The Talkington Story


*This story of the Talkingtons was provided to me by a "Cuzzin". I have not verified any of the information. I present it to you for your consideration.



John Talkington is said to have migrated to the continent from England prior to the Revolutionary War. (Records appear of a Stephen Talkington on the rolls of the French & Indian war as early as the 1740’s, as a resident of PA, a cooper.)

John is recorded in PA in Sept of 1796. At the time of the birth of his son, Jesse, John is listed on Washington twp taxable files for Indiana Co., 1807, and is listed as a shoemaker.

He had 3 brothers, Jesse, Stephen and Joseph. He and at least two of these brothers are supposed to have fought in the Revolutionary War. A Stephen Talkington took out a land grant in KY in 1816. He had 11 children, 2 of which were girls, but all existing records account for only 10 of these children.

Tradition: John Talkington’s wife, Sarah Thatcher, was a descendant of John Alden-Priscilla Moline’s union.

William Talkington Sr. Was born in Wheatfield Twp, Indiana County, PA in 1787. He had two sisters (Names unknown) and 8 brothers, Stephen, John, George, David, Jacob, James, Granville & Jesse. (At age 18, Jesse was sent to the mill by his father to get a grist of meal and took some corn on a packhorse. On the way he met a recruiter drumming up men for the war of 1812 and enlisted on the spot, but his father later secured his release from service on the grounds that he was too young and was needed at home.)

In 1814, Jesse and brother William left PA on a flat boat carrying also the Elkins family who were their neighbors in PA. They floated down the Ohio River to Cincinnati, OH and on the way the two boys fell in love with two of the Elkins daughters. Jesse married Sarah Elkins (supposed to be Irish) on March 31, 1814. They later settled in Butler County, OH, for some time, then they moved to Decatur County, IN and entered on a quarter section of land where the Town of Alert now stands. After residing there two years, he obtained a deed signed by President Van Buren in 1836. He remarried after the death of Sarah to Catherine Chrisman (of Holland) and they had 17 children. He died 18 Feb 1860 and is buried in Wesley Chapel Cemetary in Jackson Twp., IN.

Jesse is described as 6 ft tall, weighing 160 pounds, dark complexion, black hair, gray eyes.

Information on William and Jesse and their ancestors and descendants mostly obtained from a descendant of Jesse’s

William T. Jr., and Wilson W. Were some of Jesse Talkington’s sons. William was born Mar 2 in Napoleon, Rippley Co., IN. He was the brother known as "Hummer Bill" and his brother Wilson as "Whiteeyed Bill". William was tall and rangy in build and was considered a highly successful farmer in as much as he owned his own threshing machine and threshed for himself and neighbors.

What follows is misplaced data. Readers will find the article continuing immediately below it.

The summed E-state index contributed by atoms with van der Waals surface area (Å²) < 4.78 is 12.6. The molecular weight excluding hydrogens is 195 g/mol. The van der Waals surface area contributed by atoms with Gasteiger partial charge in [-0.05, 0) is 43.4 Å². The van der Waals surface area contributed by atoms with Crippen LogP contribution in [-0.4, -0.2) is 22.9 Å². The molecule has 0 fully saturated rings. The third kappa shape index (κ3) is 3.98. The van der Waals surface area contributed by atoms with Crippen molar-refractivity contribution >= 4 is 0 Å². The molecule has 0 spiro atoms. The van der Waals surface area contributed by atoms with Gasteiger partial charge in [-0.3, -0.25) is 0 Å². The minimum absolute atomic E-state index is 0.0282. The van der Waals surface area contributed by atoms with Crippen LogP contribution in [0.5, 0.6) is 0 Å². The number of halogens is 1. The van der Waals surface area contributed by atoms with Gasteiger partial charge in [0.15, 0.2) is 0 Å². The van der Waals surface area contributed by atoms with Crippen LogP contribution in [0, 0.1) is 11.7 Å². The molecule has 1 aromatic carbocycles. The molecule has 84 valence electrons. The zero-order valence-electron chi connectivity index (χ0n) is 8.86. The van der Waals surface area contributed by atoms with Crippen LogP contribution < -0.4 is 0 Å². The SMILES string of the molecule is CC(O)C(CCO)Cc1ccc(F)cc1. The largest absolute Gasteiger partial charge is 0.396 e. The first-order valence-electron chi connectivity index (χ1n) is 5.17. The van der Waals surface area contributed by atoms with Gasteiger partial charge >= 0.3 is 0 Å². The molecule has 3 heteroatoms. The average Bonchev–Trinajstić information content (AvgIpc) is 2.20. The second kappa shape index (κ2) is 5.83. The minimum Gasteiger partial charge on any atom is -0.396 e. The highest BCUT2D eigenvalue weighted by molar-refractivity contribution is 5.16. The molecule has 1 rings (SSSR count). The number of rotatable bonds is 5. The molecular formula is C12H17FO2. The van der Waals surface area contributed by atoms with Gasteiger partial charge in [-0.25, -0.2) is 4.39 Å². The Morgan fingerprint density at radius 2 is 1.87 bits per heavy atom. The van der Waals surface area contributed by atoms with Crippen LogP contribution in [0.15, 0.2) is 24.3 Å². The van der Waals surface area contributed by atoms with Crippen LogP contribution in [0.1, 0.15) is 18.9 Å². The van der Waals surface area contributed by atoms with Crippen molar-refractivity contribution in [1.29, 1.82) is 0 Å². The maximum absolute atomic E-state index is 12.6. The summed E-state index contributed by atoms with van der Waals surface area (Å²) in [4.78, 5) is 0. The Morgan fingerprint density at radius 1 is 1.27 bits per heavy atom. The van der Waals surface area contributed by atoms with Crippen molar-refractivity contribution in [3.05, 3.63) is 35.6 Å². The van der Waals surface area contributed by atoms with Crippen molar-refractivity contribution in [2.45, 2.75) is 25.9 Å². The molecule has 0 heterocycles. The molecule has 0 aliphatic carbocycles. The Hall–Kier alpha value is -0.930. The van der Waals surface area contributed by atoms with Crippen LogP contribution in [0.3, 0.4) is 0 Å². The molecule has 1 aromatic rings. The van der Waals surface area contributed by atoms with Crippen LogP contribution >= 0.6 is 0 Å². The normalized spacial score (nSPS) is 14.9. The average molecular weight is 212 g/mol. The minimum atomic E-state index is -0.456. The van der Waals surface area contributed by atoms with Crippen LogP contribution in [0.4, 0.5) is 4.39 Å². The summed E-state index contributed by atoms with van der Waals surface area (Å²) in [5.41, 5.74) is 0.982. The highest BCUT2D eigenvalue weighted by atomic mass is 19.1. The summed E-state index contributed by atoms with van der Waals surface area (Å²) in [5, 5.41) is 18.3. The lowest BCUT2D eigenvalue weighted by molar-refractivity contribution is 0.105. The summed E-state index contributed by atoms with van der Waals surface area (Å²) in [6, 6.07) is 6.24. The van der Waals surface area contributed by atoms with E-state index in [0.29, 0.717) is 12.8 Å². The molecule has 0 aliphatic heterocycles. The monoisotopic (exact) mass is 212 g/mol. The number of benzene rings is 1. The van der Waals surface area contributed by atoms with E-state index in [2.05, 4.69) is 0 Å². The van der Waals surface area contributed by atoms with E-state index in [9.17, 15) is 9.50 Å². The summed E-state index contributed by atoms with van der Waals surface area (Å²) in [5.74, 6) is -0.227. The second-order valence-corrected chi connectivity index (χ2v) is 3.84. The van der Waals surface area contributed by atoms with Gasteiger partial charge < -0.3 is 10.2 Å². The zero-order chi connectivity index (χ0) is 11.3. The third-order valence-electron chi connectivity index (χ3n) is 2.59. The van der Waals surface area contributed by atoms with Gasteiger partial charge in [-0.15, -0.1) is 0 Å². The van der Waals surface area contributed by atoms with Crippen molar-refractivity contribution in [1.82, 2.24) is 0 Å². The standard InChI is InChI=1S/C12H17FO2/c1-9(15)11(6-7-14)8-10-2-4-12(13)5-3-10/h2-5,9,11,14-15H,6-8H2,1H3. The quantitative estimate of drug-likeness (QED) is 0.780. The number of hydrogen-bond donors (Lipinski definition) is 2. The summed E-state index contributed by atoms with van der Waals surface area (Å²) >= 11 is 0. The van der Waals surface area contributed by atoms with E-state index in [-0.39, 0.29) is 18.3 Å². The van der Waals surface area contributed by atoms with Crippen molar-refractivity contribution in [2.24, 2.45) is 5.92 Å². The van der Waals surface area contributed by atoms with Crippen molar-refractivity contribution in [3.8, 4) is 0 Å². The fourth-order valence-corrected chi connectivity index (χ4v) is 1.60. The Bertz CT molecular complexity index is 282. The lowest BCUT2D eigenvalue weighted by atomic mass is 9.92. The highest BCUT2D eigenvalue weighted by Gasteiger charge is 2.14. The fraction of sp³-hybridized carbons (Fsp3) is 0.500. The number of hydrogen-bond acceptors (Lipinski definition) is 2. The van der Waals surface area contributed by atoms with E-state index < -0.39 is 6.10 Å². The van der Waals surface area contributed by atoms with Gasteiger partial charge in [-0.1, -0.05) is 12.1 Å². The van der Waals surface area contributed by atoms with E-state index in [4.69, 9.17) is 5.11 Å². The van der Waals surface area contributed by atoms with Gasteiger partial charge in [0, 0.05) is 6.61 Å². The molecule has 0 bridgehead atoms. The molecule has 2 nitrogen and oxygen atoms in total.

His own family consisted of Jesse, Francis, Margery (Keeley) and Becky (Stephenson). He died 16 Oct 1922 and is buried in the Wesley Chapel Cemetary in Jackson Twp, IN.

Wilson W., born 25 Dec 1866 was married in Sardinia, IN on 17 Sep 1887 and lived with his wife’s aunt, Jane Fisher ‘til after the birth of their first child. Then, as the press of neighbors built up and free land was offered farther west, he and his family went by wagon to the territory of the Sioux Indian Reservation and he became a livestock broker in Sioux City, IA. Again, as the area became populous, he moved to Bloomfield, NE and continued the same sort of business. For the same reasons he moved a last time into Custer Co., MT. And took up homestead rights on an acreage there in 1910.

His immediate family consisted of Margery Ann, Elizabeth Ella, Inez Maude, Thomas A., Louisa B., and Willard. Margery married an Evans, Elizabeth married a Moore, Inez married a Hendricks. He was fairly tall with blue eyes, medium fair features, and possessed a keen sense of humor. He made his income from a combined farming and stock raising operation on the Montana plains near the edge of the Badlands, not far from Ekalaka, MT.

He displayed the hospitality and geniality that is attributed to such living in that area of stockmen, cowboys, drifting riders and bad men to a very high degree. He died 25 Jan 1941, still possessed of these attributes.

His daughter Buelah married Ellery Sills. They had a son named William Sills who furnished this genealogy and others on the Talkington - Torkington

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